A very unusual semi-oxidised tea, Formosan Milk Oolong is known for its creamy, buttery aroma, which is why it is often compared to milk, despite being dairy free!
Most of the teas produced by the island of Taiwan (formerly Formosa) are Oolongs, although as you will see from my favourites shown, green teas, black teas and lightly fermented Pouchongs are also available. Most gardens are situated in the north of the country around T’ai-pei at elevations below 1,000 feet
Taiwan is famous for its tea production which are of three main types: Formosa Oolong Tea, Black Tea and Green Tea.
The earliest record of tea trees found in Taiwan can be traced back to 1717 in Shui Sha Lian which is present day Yuchi and Puli in Nantou county. Many of the teas from Taiwan retain the island’s former name, Formosa.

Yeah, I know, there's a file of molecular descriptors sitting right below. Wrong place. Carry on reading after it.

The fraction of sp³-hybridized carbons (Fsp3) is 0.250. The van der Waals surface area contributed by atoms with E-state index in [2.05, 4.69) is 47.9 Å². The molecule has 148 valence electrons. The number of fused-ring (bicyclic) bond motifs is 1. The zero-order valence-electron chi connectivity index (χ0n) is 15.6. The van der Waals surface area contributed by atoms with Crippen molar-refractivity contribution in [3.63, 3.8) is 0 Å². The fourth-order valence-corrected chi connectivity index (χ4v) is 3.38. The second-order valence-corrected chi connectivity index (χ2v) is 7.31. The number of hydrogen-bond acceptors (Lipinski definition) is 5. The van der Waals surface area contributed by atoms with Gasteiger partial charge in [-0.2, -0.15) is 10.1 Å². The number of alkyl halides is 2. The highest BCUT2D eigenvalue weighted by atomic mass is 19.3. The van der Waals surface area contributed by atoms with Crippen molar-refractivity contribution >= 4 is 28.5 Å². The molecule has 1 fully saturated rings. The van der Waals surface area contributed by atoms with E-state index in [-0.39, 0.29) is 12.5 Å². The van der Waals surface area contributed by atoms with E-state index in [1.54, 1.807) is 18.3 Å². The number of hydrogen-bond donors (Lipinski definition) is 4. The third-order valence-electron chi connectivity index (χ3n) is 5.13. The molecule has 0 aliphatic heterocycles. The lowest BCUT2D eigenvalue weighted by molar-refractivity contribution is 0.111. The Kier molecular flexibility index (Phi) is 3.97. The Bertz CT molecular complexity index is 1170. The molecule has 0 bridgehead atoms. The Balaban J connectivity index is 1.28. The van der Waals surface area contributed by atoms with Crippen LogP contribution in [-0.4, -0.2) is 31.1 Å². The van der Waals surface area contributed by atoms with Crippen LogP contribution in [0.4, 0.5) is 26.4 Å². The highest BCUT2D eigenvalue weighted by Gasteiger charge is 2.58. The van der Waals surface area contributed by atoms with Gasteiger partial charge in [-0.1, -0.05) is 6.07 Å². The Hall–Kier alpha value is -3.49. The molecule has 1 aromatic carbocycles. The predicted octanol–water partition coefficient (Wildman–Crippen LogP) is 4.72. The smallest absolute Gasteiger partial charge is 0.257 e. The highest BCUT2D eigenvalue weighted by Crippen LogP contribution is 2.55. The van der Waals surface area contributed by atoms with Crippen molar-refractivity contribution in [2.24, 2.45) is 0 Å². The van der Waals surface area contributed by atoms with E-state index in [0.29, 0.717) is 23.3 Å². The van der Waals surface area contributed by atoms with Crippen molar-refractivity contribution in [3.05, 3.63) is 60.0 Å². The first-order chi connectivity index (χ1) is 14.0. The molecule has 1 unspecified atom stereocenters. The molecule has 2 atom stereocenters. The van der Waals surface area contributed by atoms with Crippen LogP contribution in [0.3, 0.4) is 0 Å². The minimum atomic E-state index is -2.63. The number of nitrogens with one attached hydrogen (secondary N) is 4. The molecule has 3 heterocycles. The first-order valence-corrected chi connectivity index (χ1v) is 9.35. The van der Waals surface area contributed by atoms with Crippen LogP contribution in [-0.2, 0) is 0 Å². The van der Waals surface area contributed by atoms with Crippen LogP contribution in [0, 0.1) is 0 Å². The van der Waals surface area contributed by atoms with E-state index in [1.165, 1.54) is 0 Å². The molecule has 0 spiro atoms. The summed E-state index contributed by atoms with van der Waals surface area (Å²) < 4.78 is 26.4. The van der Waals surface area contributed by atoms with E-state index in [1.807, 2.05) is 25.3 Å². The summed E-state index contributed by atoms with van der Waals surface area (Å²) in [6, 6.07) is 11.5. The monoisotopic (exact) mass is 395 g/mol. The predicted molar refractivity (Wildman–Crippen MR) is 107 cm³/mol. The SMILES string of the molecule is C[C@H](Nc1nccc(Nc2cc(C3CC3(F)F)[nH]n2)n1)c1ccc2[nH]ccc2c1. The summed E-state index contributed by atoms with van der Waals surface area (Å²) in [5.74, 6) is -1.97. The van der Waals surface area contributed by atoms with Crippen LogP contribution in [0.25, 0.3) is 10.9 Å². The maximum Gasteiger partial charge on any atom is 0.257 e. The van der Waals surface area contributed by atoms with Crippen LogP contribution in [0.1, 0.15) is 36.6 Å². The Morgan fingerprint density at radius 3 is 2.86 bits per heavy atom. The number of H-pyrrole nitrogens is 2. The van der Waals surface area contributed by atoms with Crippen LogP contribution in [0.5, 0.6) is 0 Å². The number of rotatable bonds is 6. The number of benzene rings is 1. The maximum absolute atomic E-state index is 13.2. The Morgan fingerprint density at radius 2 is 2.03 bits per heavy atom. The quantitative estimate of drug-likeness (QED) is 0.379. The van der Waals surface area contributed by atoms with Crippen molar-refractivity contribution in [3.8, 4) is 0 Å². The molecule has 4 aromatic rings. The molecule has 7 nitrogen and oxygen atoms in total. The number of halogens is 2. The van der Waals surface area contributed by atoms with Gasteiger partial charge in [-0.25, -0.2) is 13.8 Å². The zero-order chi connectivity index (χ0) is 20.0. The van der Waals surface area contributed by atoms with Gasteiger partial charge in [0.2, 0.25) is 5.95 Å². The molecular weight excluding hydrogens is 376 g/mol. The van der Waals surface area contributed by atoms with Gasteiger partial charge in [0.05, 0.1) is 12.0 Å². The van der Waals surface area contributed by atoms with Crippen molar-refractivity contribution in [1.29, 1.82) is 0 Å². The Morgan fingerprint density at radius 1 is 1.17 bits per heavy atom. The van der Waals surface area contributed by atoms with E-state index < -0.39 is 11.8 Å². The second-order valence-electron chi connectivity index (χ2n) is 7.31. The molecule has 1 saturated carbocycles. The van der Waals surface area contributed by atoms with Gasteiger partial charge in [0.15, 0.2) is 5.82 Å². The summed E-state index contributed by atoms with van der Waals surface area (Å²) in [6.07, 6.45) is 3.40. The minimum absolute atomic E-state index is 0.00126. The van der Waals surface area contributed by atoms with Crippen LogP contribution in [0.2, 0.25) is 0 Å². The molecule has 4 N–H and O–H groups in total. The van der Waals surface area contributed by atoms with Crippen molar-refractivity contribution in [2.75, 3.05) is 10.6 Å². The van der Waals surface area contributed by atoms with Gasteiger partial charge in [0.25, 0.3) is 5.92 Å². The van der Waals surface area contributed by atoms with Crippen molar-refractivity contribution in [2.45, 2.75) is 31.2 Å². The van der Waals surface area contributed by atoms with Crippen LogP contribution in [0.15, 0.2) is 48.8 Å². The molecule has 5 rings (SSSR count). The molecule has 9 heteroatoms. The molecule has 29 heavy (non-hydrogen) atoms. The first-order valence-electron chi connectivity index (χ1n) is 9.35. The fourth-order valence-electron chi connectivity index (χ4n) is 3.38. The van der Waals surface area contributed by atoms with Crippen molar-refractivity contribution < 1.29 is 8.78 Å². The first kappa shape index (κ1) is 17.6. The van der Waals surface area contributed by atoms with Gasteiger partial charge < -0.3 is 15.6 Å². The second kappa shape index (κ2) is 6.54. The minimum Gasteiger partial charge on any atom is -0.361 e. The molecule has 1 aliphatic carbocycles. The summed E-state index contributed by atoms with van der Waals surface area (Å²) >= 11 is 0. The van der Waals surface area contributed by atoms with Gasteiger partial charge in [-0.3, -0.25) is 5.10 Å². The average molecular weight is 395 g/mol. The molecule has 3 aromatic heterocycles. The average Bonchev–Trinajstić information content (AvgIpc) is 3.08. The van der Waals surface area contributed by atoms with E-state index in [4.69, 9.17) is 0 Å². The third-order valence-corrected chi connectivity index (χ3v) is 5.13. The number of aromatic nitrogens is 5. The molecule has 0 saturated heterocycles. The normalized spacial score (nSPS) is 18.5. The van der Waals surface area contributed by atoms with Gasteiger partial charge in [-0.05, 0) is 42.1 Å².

Oolongs grown in Taiwan account for about 20% of world production. They are produced through a unique process including withering the plant under the strong sun and allowing oxidisation to take place before the curling and twisting which is doen buy hand.
Most Oolong teas, especially those of fine quality, involve unique tea plant cultivars that are used exclusively for particular varieties of the final tea. The degree of oxidation can range from 8 to 85%, depending on the variety and production style. Oolong is especially popular with tea connoisseurs of south China and Chinese expatriates in Southeast Asia,as is the Fujian preparation process known as the Gongfu tea ceremony.